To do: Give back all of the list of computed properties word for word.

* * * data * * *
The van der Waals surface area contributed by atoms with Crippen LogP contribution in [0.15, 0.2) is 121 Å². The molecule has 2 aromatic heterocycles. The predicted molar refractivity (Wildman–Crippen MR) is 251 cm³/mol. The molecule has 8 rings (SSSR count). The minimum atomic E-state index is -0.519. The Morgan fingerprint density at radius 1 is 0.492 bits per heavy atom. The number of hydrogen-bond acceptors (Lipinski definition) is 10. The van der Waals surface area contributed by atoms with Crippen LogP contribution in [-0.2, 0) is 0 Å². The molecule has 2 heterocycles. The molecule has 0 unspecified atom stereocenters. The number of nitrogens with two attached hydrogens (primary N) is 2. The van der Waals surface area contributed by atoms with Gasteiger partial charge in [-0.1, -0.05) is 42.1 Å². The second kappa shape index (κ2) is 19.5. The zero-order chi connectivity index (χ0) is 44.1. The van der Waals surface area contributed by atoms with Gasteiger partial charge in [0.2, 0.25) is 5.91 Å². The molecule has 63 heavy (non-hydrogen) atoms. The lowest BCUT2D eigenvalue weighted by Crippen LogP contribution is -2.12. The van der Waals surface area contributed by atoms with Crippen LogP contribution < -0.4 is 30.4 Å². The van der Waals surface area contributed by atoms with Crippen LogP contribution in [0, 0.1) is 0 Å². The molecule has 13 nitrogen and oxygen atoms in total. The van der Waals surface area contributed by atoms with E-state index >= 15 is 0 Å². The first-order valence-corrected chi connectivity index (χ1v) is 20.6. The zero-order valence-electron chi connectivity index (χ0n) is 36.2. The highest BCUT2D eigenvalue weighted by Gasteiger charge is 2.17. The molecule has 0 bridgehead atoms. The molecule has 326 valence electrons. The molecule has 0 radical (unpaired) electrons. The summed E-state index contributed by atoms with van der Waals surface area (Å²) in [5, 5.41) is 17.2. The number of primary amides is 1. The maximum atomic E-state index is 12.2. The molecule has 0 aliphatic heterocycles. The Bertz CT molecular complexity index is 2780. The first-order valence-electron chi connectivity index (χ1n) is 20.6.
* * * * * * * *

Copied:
The van der Waals surface area contributed by atoms with Crippen LogP contribution in [0.15, 0.2) is 121 Å². The molecule has 2 aromatic heterocycles. The predicted molar refractivity (Wildman–Crippen MR) is 251 cm³/mol. The molecule has 8 rings (SSSR count). The minimum atomic E-state index is -0.519. The Morgan fingerprint density at radius 1 is 0.492 bits per heavy atom. The number of hydrogen-bond acceptors (Lipinski definition) is 10. The van der Waals surface area contributed by atoms with Crippen LogP contribution in [-0.2, 0) is 0 Å². The molecule has 2 heterocycles. The molecule has 0 unspecified atom stereocenters. The number of nitrogens with two attached hydrogens (primary N) is 2. The van der Waals surface area contributed by atoms with Gasteiger partial charge in [-0.1, -0.05) is 42.1 Å². The second kappa shape index (κ2) is 19.5. The zero-order chi connectivity index (χ0) is 44.1. The van der Waals surface area contributed by atoms with Gasteiger partial charge in [0.2, 0.25) is 5.91 Å². The molecule has 63 heavy (non-hydrogen) atoms. The lowest BCUT2D eigenvalue weighted by Crippen LogP contribution is -2.12. The van der Waals surface area contributed by atoms with Crippen LogP contribution < -0.4 is 30.4 Å². The van der Waals surface area contributed by atoms with Crippen LogP contribution in [0, 0.1) is 0 Å². The molecule has 13 nitrogen and oxygen atoms in total. The van der Waals surface area contributed by atoms with E-state index >= 15 is 0 Å². The first-order valence-corrected chi connectivity index (χ1v) is 20.6. The zero-order valence-electron chi connectivity index (χ0n) is 36.2. The highest BCUT2D eigenvalue weighted by Gasteiger charge is 2.17. The molecule has 0 bridgehead atoms. The molecule has 326 valence electrons. The molecule has 0 radical (unpaired) electrons. The summed E-state index contributed by atoms with van der Waals surface area (Å²) in [5, 5.41) is 17.2. The number of primary amides is 1. The maximum atomic E-state index is 12.2. The molecule has 0 aliphatic heterocycles. The Bertz CT molecular complexity index is 2780. The first-order valence-electron chi connectivity index (χ1n) is 20.6.